The content of the guide is drawn in part from the NIC publication, Resource Guide for Jail Administrators (Martin and Rosazza, 2004), and is organized to serve as a companion document to the larger Resource Guide. Readers interested in additional information about specific aspects of jail operations should refer to the Resource Guide. We hope this document will assist new
sheriffs who are learning about their responsibilities for the jail for the first time as well as veteran sheriffs seeking to improve the effectiveness of their operations.

We invite
sheriffs and other readers to take advantage of the other resource documents NIC has developed specifically for jails and to contact the NIC Jails Division for additional assistance, if needed.



Ten years ago, Congress gave the Civil Rights Division of the Justice Department new powers to sue state and local governments in federal court to correct a “pattern or practice” of police misconduct. Both the Clinton and Bush administrations have used this new power several times: in Los Angeles, Cincinnati, Detroit, the State of New Jersey, Steubenville, Ohio, and Prince Georges County, Maryland, among other jurisdictions.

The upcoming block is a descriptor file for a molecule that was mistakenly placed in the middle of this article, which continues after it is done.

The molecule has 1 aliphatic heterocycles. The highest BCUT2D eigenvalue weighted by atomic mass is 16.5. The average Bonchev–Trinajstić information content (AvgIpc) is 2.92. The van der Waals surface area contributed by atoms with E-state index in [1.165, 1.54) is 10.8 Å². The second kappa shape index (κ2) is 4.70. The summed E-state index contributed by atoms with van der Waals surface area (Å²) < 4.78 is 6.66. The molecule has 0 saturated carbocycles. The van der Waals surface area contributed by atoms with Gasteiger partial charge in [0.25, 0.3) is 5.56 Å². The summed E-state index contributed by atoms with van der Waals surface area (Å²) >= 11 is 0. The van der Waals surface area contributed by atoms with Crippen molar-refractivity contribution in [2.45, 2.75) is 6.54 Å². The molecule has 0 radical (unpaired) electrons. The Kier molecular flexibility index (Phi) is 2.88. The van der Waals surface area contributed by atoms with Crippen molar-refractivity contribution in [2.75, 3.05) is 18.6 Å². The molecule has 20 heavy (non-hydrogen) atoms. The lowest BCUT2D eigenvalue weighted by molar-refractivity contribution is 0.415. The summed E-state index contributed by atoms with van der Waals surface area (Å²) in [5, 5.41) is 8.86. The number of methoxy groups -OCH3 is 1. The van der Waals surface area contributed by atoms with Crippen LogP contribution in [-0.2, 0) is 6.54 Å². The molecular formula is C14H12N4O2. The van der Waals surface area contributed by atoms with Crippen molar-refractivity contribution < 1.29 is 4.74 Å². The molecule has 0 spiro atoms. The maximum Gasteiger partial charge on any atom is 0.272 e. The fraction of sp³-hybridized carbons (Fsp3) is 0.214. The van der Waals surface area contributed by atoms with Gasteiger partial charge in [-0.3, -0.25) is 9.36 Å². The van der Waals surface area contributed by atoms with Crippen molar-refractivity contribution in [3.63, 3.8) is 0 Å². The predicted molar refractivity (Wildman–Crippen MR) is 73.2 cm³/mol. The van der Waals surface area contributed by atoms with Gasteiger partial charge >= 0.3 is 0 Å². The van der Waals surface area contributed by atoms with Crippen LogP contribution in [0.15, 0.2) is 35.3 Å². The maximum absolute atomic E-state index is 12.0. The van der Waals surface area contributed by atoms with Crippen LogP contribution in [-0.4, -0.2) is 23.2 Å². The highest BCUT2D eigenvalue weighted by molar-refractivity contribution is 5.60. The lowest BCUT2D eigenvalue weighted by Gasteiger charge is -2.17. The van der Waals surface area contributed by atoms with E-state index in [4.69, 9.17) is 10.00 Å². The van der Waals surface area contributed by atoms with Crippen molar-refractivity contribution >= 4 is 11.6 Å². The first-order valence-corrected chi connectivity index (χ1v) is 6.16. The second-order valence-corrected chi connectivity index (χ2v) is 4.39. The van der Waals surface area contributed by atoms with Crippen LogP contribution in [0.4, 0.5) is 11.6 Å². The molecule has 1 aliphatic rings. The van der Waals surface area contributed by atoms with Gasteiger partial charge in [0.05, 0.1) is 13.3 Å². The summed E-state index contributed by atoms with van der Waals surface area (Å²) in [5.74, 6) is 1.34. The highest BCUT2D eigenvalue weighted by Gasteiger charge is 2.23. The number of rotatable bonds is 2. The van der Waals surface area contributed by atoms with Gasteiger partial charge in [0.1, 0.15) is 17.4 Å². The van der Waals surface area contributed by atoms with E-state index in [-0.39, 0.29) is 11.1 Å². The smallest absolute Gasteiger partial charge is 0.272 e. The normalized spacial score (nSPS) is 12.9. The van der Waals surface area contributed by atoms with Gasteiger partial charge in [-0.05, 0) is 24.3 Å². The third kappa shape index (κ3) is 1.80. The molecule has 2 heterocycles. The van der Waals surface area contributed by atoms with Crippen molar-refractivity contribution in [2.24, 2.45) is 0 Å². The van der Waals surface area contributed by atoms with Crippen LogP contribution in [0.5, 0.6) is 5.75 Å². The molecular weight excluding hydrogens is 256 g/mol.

In Pittsburgh—the first city to enter into a consent decree with the
Justice Department— most provisions of the decree were lifted after the Bureau of Police was judged to be in substantial compliance. Pittsburgh, therefore, is the first place we can look to see how the police can satisfy the Justice Department and whether this new kind of federal intervention can make a lasting difference.

To answer those questions, Vera researchers have studied the Pittsburgh
Police Bureau since 2001. Both before and after the decree for the Bureau was lifted in 2002, the researchers observed police in field and management settings, interviewed key officials and community leaders, conducted focus groups with police officers, surveyed citizens, reviewed the federal monitor’s reports, and conducted original analyses of police data. In
2003, researchers also surveyed more than 100 front-line officers.